PARTNER WITH US

Policy

Exactly how much does CMS overpay for Medicare Advantage plans?

Gabriel Perna | December 7, 2021

Medicare Advantage is growing in popularity, but the program is also costly to taxpayers. 

According to analysis from Kaiser Family Foundation, enrollment in Medicare Advantage (MA) plans have doubled from 2011 to 2021. The plans are popular among beneficiaries, according to a survey from the Better Medicare Alliance. The research found universal satisfaction with Medicare Advantage’s coverage (98 percent), provider networks (97 percent), and handling of the COVID health crisis (98 percent).  

But Richard Kronick, PhD, Professor in the Department of Family Medicine and Public Health at the University of California, San Diego and a former Director of the Agency for Healthcare Research and Quality (AHRQ), is of the belief that Medicare overpays for these plans—and not by a small amount. According to Kronick’s own analysis, Medicare overpaid for MA plans by a total of $106 billion from 2010 to 2019.  

Kronick spoke with Health Evolution about how he arrived at this number, why there is increased scrutiny over Medicare Advantage plans, and how CMS could regulate the program better to reduce the amount these plans are being overpaid.  

In your analysis of Medicare Advantage how you determine that CMS is overpaying by $106 billion?  

Medicare pays Medicare Advantage plans based on the risk scores of Medicare Advantage members. Risk scores use diagnostic and demographic information to figure out how much care each beneficiary is likely to need. The risk scores start with the information that comes from fee-for-service Medicare beneficiaries. The average beneficiary in fee-for-service has a score of 1.0 construction. The diagnostic information for these risk scores for Medicare Advantage members gets reported by Medicare Advantage plans. So plans that have more people with cancer, heart disease, and serious illnesses get paid more money than plans with fewer of those beneficiaries. That’s how Medicare makes this work and tries to create a system where plans are not unhappy to have sick people.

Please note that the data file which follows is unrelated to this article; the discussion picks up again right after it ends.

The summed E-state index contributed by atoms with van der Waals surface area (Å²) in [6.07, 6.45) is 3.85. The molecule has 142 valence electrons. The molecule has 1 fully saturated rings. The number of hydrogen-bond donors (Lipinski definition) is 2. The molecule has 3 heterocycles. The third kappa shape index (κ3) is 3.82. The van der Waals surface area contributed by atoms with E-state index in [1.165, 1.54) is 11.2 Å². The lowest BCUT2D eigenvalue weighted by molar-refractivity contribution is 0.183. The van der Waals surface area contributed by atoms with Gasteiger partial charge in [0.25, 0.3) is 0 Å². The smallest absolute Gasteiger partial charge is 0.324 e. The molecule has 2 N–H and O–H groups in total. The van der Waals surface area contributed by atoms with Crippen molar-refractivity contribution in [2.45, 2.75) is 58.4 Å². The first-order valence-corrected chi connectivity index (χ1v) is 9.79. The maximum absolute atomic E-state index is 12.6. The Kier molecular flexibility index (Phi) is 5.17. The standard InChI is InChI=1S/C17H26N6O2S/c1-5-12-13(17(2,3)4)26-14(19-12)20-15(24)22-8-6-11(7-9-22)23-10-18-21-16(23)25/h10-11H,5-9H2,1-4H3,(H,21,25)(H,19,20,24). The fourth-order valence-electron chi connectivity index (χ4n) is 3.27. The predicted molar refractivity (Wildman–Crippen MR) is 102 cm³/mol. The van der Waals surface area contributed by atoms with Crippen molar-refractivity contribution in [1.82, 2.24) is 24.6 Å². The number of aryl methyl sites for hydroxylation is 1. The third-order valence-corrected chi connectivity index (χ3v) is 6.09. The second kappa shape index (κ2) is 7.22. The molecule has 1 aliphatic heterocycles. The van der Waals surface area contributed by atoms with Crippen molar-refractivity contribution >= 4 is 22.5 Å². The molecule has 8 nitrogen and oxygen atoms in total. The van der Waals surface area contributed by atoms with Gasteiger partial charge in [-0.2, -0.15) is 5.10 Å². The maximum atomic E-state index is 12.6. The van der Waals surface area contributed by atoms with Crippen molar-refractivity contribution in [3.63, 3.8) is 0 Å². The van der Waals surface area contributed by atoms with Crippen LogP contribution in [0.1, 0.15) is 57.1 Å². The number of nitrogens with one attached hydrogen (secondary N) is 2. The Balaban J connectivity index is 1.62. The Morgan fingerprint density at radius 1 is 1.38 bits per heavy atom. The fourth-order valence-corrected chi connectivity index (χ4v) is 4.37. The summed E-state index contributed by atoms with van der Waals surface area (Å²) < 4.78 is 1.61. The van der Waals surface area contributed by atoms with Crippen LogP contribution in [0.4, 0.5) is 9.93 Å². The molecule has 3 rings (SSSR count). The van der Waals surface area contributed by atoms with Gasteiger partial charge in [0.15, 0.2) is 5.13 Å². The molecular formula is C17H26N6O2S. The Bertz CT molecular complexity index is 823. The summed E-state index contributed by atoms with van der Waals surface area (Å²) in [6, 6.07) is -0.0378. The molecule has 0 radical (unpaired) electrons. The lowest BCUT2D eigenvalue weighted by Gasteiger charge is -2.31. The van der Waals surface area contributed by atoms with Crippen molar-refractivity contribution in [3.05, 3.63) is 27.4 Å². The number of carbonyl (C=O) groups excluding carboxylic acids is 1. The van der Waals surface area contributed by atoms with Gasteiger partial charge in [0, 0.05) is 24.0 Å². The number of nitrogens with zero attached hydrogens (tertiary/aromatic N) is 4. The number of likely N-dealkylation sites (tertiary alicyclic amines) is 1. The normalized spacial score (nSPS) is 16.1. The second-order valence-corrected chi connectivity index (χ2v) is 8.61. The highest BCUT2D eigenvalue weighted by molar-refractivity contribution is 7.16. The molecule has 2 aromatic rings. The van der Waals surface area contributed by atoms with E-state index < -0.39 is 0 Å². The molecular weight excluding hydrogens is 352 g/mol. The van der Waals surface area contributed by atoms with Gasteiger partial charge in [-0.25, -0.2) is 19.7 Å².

When this system was created, in the mid-2000s, Congress very quickly realized that the diagnostic information that was reported by plans would likely look different from the diagnostic information that was reported in fee-for-service. Congress realized if we create a system where plans get paid based on how sick the members are, there’s probably going to be a lot more quadriplegics written down. In 2005…Congress directed CMS to implement a coding intensity adjustment to adjust for the differences in coding between MA and fee-for-service. The purpose of this is to say that if you have a beneficiary who had a risk score of 1.0 in fee-for-service and she goes into MA and has a risk score of 1.1, the plan should get paid as if she were 1.0 because the system is calibrated based on fee for service. In 2010, CMS implemented a coding adjustment of 3.1 percent. In the Affordable Care Act and subsequent legislation, Congress directed CMS to enact statutory minimum adjustments so that in 2014 the adjustment had to be at least 4.4 percent and in 2018, 5.9 percent. CMS has the authority and the obligation to implement an adjustment larger than the statutory minimum if it determines that a larger adjustment is appropriate. But it has never yet implemented an adjustment larger than the statutory minimum.